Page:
Esports growth in Namibia gaining traction

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Esports Gaming
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Electronic sports (esports), a form of competition using video games is showing signs of growth in Namibia, as the professional gaming circuit continues to gain steam.

Namibian Electronic Sports Association (NESA), Flip de Bruyn in an interview with Xinhua said, esports in Namibia started with one official event which was held at the end of every year, this event was called NamLAN – LAN of the Brave.

“Since then the sport has grown to host several tournaments throughout the year for different tiles on different platforms. Some of these tournaments, such as the Namibian national esports qualifiers, are aimed at looking for athletes to represent Namibia abroad in global events. Since 2017, NESA has sent athletes internationally to represent Namibia with a record number in 2021 of 12 athletes,” he told Xinhua.

According to De Bruyn esports is but in its infancy stage currently in the south western African country so NESA has never really had the funds to properly grow esports in the capital, let alone the rest of the country.

“However, with the newly formed alliance with Namibia’s largest telecommunications company, MTC NESA hopes to bring esports to the rest of the country much faster. Since there are funds available now, we are currently planning activation events and other programs to get schools and tertiary institutions involved,” he added.

On Saturday, 66 top gamers had the opportunity to battle it out head to head for national colors of which 21 players made the cut and are set to represent the country in upcoming international tournaments.

The games they battled in the finals included: CS: GO, DotA 2, eFootball2022, Tekken 7, MLBB, and PUBG Mobile.

De Bruyn said the winners will now need a lot of practice and guidance until the African Regional Games, of which they need to beat other African member countries of the International Esports Federation (IESF) to have a shot at playing in the World Esports Championship which will be held in Indonesia, Bali, later this year.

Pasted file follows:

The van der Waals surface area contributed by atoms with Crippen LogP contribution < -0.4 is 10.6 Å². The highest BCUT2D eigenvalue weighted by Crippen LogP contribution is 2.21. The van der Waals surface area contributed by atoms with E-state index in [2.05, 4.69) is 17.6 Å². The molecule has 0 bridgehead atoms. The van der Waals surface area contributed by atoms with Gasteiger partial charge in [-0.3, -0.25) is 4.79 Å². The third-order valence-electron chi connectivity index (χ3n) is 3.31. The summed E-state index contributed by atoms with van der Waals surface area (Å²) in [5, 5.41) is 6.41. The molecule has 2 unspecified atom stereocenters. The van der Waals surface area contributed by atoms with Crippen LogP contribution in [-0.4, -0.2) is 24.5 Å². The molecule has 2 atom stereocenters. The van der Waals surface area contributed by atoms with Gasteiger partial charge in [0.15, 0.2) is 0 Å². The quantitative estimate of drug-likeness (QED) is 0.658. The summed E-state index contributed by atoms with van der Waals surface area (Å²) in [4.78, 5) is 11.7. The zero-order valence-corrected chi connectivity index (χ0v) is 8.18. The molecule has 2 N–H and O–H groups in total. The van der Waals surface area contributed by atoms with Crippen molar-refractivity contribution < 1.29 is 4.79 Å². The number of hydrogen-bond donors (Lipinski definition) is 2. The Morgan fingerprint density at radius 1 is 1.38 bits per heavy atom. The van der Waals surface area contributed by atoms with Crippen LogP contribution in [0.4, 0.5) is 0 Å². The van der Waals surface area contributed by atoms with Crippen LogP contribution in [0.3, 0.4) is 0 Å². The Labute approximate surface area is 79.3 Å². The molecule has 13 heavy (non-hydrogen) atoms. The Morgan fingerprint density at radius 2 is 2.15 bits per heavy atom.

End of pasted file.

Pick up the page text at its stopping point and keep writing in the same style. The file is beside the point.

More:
“I made it, even though it was very tough as I anticipated,” Hassel ‘Kaeizou’ Kabajani told Xinhua after shrugging off stiff competition to win the Tekken 7 finals and also securing his national colors.

“Next for me is representing the country in the African Regional games. In the regional games, we will face some resistance from the South Africans. They are very tough and are on another level,” he said.

Mauro “PoRRa07” Teles, an avid Dota 2 player who has represented Namibia at the international level told Xinhua that gaming in Namibia has been growing over the years and this year, it received a massive boost through the partnership between NESA and MTC.

“The popularity of the sport is getting better and better. It is on the rise. The new sponsorship has made it a more attractive sport and more people are getting interested. Look at this year’s venue. It is bigger better and more attractive and it has attracted a lot of followers,” he said.

De Bruyn meanwhile told Xinhua that the biggest challenge is the mind of the population not recognizing esports as a professional sport yet

“It often takes a lot of educational sessions and practical events to demonstrate the level of professionalism that esports in Namibia operates on,” he explained, adding that esports, like any other sport, requires dedication and hard work.

To draw in more numbers in esports, De Bruyn suggested that avid gamers should consider becoming a part of the NESA community to see how tournaments are held and to connect with others that are interested in the same preferred game title. Enditem

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